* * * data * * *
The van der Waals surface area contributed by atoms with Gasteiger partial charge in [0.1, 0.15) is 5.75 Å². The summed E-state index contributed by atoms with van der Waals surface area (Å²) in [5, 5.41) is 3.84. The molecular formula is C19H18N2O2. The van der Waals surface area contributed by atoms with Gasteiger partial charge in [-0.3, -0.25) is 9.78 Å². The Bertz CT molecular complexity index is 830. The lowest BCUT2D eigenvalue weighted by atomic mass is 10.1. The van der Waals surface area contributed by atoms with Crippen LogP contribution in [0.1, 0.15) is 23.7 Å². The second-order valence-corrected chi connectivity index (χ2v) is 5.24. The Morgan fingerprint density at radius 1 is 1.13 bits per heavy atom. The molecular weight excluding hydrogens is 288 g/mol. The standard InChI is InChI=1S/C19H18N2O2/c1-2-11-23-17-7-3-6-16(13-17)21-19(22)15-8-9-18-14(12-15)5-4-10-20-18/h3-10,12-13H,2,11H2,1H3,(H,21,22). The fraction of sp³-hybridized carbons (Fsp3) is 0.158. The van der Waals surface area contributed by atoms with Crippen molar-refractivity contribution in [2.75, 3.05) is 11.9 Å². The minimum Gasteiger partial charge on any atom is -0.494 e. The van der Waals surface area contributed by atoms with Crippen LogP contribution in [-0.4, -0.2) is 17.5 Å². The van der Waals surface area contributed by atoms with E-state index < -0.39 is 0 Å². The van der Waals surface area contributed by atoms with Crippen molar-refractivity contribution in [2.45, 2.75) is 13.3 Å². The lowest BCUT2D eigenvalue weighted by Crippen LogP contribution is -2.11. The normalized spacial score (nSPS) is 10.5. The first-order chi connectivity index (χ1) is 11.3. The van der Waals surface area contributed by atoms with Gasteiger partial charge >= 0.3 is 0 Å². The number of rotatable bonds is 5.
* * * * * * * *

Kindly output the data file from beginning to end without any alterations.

The van der Waals surface area contributed by atoms with Gasteiger partial charge in [0.1, 0.15) is 5.75 Å². The summed E-state index contributed by atoms with van der Waals surface area (Å²) in [5, 5.41) is 3.84. The molecular formula is C19H18N2O2. The van der Waals surface area contributed by atoms with Gasteiger partial charge in [-0.3, -0.25) is 9.78 Å². The Bertz CT molecular complexity index is 830. The lowest BCUT2D eigenvalue weighted by atomic mass is 10.1. The van der Waals surface area contributed by atoms with Crippen LogP contribution in [0.1, 0.15) is 23.7 Å². The second-order valence-corrected chi connectivity index (χ2v) is 5.24. The Morgan fingerprint density at radius 1 is 1.13 bits per heavy atom. The molecular weight excluding hydrogens is 288 g/mol. The standard InChI is InChI=1S/C19H18N2O2/c1-2-11-23-17-7-3-6-16(13-17)21-19(22)15-8-9-18-14(12-15)5-4-10-20-18/h3-10,12-13H,2,11H2,1H3,(H,21,22). The fraction of sp³-hybridized carbons (Fsp3) is 0.158. The van der Waals surface area contributed by atoms with Crippen molar-refractivity contribution in [2.75, 3.05) is 11.9 Å². The minimum Gasteiger partial charge on any atom is -0.494 e. The van der Waals surface area contributed by atoms with Crippen LogP contribution in [-0.4, -0.2) is 17.5 Å². The van der Waals surface area contributed by atoms with E-state index < -0.39 is 0 Å². The van der Waals surface area contributed by atoms with Crippen molar-refractivity contribution in [2.45, 2.75) is 13.3 Å². The lowest BCUT2D eigenvalue weighted by Crippen LogP contribution is -2.11. The normalized spacial score (nSPS) is 10.5. The first-order chi connectivity index (χ1) is 11.3. The van der Waals surface area contributed by atoms with Gasteiger partial charge >= 0.3 is 0 Å². The number of rotatable bonds is 5.